Let's go character by character, starting with Dorothy.

The main things that my Dorothy shares with the Dorothy that WB has copyrighted are the brown hair and the blue and white checkered dress. Both of these traits were first drawn by W.W. Denslow in 1900, putting them firmly within the public domain.

The main difference between the two characters in their shoes. My image gives her silver shoes, as she wore in public domain sources, while WB's Dorothy rather famously wears Ruby Slippers. My Dorothy is also clearly pre-pubescent, while Judy Garland can't fully hide that she was a teenager when she made that movie. Also, Judy wore her hair in pigtails, while mine has a single loose ponytail behind her.

My Cowardly Lion is notably non-anthropomorphic (meaning: he doesn't look like a guy in a lion suit) as in public domain sources. Although the public domain illustrations give him an oversized head and expressive face, mine looks very close to an actual lion. If there's a copyright violation here, it should come from National Geographic.

The Scarecrow has a painted face, lacking the level of detail and texture of the main human character in the image (Dorothy), while WB's Scarecrow is a man in very well done makeup. The fact that his hat is yellow is a minor detail, but small differences accumulate.

The Tin Woodman's head retains the skull-like aspect of W.W. Denslow's original depiction. The funnel hat was also originated by Denslow. His proportions are not upscaled to allow a human actor to occupy the tin suit (as in WB's copyrighted work), but are roughly human. His tin torso is even textured with the collar and buttons of a workshirt and he seems to have a belt around his waist. Public domain illustrations of the Tin Woodman feature him with clothing details worked into his body (typically a bow tie and lapels), while WB's copyrighted Tin Woodman has no clothing details.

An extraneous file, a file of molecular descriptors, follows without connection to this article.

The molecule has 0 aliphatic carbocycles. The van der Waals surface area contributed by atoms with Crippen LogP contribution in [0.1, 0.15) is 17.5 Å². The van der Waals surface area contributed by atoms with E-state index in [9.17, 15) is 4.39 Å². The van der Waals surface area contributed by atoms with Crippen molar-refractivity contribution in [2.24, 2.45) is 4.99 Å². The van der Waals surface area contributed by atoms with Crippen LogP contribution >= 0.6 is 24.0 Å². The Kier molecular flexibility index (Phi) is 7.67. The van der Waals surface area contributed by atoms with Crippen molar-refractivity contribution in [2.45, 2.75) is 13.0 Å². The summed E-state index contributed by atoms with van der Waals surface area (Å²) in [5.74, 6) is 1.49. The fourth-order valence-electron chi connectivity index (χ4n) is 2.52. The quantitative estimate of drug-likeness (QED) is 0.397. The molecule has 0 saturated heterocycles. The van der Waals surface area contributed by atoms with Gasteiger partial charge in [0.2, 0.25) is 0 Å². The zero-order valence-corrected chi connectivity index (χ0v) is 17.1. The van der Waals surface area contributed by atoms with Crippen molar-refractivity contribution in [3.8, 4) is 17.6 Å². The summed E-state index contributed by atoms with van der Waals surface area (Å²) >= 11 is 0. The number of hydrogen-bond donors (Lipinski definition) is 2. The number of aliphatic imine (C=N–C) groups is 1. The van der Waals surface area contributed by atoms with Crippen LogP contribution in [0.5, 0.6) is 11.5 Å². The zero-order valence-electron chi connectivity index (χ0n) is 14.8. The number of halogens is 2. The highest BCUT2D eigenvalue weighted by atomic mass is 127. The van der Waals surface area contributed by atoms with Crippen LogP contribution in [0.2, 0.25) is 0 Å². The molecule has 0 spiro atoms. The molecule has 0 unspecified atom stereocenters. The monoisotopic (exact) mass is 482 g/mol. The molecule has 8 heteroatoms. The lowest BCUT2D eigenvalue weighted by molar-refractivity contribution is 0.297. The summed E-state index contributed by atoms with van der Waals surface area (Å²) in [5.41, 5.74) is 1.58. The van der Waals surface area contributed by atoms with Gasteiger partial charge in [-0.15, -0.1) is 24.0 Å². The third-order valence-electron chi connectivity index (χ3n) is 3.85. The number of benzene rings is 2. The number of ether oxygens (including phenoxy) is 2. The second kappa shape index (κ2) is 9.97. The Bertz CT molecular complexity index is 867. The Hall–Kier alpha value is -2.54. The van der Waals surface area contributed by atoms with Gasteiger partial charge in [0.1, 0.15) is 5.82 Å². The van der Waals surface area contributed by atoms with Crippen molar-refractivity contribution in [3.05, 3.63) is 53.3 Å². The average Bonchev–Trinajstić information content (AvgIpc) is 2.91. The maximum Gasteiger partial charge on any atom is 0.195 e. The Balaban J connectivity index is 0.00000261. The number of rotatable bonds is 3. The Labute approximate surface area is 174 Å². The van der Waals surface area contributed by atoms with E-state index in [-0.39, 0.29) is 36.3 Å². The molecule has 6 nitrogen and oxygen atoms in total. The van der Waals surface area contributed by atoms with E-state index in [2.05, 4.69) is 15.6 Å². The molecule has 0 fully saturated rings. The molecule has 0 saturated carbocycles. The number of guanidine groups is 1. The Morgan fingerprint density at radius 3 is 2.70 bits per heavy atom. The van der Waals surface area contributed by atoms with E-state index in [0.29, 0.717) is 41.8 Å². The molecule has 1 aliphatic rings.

There you have it. Clearly inspired by public domain sources, clearly original, and clearly free of WB copyright.

Thursday, June 14, 2012

You Can't Be An Oz Creator Without Knowing Something About Copyright

I'm sure a lot of you have opinions about copyrights. I do too. But in order to get my dream together, I had to put some effort into understanding the way they work right now.

In general, copyrights determine who has the right to profit from a work. Typically, this is the author/artist/creator, but "work-for-hire" and similar arrangements can result in the copyright being owned by someone else. (All the images used on my Zazzle products were created under just such an arrangement).

And profit is a broad term in this case. This can be the profit derived from getting the book printed and sold, either by a publisher or (increasingly these days) yourself. A creator also has the right to profit from derivative works (sequels, adaptations, etc) based on their creation.